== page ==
On May 16th we started experiencing mail flow issues on our unsupported Exchange 2007 environment hosted on Server 2003 OS’s. Mail was coming in over SMTP and being delivered to users as normal, however internal emails, and outgoing emails appeared to be going into $null. I could not see them in any Exchange logs, there was no trace of what was happening to them.
After some investigating, another engineer found two ports were blocked, 135 and 445 or RPC and MS Directory Services. The Windows firewall on all machines is disabled by default so we double checked that and moved on. First stop, our antivirus, we disabled and then completely uninstalled on what servers still had it running, wait how was AV missing on these servers? Next we checked our other fancy AI machine learning super advanced security application, Cylance, that was missing as well… hmm…
The workday had ended and myself and the other engineer were at home for the evening, I was VPN’ed in, determined to find what was blocking this traffic. I had seen a few event logs referencing IPsec and a GUID but I hadn’t thought much on those, I did a quick google search on IPsec rules and Server 2003, loaded up the IPsec Management Console and noticed there was a new rule created, last modified a few hours earlier, the rule was simply called ‘win’. Upon entering the rule I noticed there was a deny list, and sure enough, ports 135 and 445 were listed, unassigned the win IPsec rule, and mailflow started up again. I checked the 3 other 2003 servers, same rule, unassigned, mailflow issues resolved.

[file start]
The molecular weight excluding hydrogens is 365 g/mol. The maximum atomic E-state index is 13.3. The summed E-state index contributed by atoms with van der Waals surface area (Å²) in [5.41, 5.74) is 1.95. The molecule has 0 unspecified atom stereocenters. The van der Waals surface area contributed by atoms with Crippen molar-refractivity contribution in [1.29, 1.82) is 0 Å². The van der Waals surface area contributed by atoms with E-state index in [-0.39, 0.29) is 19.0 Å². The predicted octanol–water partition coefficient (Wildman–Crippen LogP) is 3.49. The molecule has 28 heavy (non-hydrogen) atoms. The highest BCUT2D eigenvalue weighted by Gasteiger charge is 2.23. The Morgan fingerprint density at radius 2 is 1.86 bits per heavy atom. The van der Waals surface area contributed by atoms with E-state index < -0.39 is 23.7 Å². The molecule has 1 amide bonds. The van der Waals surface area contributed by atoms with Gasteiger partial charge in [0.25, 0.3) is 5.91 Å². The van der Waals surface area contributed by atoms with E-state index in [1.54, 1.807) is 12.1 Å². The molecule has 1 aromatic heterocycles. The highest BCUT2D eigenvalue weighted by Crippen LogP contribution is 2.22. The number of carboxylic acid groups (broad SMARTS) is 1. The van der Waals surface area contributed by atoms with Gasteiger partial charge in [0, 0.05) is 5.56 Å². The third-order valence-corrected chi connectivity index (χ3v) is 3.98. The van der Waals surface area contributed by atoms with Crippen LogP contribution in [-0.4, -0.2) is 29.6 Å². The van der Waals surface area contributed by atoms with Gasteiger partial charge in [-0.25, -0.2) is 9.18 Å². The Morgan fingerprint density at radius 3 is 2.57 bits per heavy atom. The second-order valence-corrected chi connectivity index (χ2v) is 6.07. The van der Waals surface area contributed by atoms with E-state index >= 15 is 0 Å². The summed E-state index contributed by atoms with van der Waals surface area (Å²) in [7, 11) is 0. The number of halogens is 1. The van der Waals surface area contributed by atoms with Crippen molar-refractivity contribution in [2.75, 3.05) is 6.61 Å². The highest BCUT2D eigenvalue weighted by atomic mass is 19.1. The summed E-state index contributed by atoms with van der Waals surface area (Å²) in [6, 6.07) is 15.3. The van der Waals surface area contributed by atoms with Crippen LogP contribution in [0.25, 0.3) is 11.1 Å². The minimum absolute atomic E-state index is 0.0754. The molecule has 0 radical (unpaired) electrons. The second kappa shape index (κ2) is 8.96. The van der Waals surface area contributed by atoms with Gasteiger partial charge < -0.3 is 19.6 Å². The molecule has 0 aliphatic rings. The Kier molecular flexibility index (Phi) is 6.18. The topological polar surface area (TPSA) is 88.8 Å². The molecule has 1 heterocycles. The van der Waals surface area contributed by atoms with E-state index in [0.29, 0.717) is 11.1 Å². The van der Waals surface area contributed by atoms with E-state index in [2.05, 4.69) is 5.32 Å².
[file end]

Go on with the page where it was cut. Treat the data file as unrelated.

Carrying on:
Also during investigation, in event logs, I found an MSI trying to install when the other admins were logging in. js.mykings.top was the name, and I found this in registry, scheduled tasks, and startup.
Click Here brings you to a website
Fill out form and click Update Password
I installed Exchange 2016 in a test environment and used a SSL cert from namecheap.com for securing OWA. Upon loading OWA in Firefox I got the following error:
Firefox will throw this error when its using an inferior encryption protocol such as SSL 3.0, TLS 1.0, TLS 1.1
I wanted to force the server and clients to use TLS 1.2 for best security. The following article below from Exchange Team Blog goes into more detail and the required changes to get it working. I did have to reboot the Exchange server after making the registry changes, an IIS reset was not enough.
I started a new job about 6 months ago. Most passwords were unknown when I arrived and had to be reset. Our security camera system needs the date/time adjusted, but the default username and password is no longer valid and nobody has an admin user, only viewer access.
I can view the 5 or so usernames by physically hooking up to the console of the system, and the password is most likely all numeric based on that you have to use a remote control to put in your password, and numbers are default.
The default username and password is ADMIN/1234 so i will be trying to crack the numeric password for ADMIN user. Fortunately there is a web interface, and it does not lock out after so many failed attempts, or throttle at all.
Downloaded Kali Linux and booted up into Live. Extracted the builtin wordlist in /usr/share/wordlists/rockyou.txt.gz
gzip -d /usr/share/wordlists/rockyou.txt.gz
hydra -l ADMIN -P rockyou.txt http://192.168.1.1:8080
Took less than 2 minutes and I had my password, 7 numeric digits